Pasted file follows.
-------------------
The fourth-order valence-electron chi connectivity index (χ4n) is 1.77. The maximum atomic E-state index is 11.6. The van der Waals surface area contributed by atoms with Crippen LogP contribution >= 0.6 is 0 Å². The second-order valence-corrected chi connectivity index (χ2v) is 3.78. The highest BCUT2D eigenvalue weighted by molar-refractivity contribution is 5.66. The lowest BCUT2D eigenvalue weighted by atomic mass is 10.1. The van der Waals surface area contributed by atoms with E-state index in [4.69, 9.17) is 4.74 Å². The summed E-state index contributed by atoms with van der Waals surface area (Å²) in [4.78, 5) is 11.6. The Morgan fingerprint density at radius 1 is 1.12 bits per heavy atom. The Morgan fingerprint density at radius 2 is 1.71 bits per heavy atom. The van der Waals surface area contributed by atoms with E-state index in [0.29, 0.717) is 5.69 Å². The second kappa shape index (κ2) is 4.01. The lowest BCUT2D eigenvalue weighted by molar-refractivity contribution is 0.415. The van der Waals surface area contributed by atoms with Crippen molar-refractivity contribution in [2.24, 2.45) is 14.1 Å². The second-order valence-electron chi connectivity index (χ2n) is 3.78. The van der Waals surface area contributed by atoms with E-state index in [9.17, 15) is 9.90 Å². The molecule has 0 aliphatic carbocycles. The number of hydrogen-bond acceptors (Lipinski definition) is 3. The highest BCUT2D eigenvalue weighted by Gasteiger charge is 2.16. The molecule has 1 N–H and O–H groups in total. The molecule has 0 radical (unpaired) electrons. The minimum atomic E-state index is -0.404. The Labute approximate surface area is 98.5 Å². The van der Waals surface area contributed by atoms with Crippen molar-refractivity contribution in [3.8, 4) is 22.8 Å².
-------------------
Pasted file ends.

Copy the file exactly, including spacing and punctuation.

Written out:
The fourth-order valence-electron chi connectivity index (χ4n) is 1.77. The maximum atomic E-state index is 11.6. The van der Waals surface area contributed by atoms with Crippen LogP contribution >= 0.6 is 0 Å². The second-order valence-corrected chi connectivity index (χ2v) is 3.78. The highest BCUT2D eigenvalue weighted by molar-refractivity contribution is 5.66. The lowest BCUT2D eigenvalue weighted by atomic mass is 10.1. The van der Waals surface area contributed by atoms with E-state index in [4.69, 9.17) is 4.74 Å². The summed E-state index contributed by atoms with van der Waals surface area (Å²) in [4.78, 5) is 11.6. The Morgan fingerprint density at radius 1 is 1.12 bits per heavy atom. The Morgan fingerprint density at radius 2 is 1.71 bits per heavy atom. The van der Waals surface area contributed by atoms with E-state index in [0.29, 0.717) is 5.69 Å². The second kappa shape index (κ2) is 4.01. The lowest BCUT2D eigenvalue weighted by molar-refractivity contribution is 0.415. The van der Waals surface area contributed by atoms with Crippen molar-refractivity contribution in [2.24, 2.45) is 14.1 Å². The second-order valence-electron chi connectivity index (χ2n) is 3.78. The van der Waals surface area contributed by atoms with E-state index in [9.17, 15) is 9.90 Å². The molecule has 0 aliphatic carbocycles. The number of hydrogen-bond acceptors (Lipinski definition) is 3. The highest BCUT2D eigenvalue weighted by Gasteiger charge is 2.16. The molecule has 1 N–H and O–H groups in total. The molecule has 0 radical (unpaired) electrons. The minimum atomic E-state index is -0.404. The Labute approximate surface area is 98.5 Å². The van der Waals surface area contributed by atoms with Crippen molar-refractivity contribution in [3.8, 4) is 22.8 Å².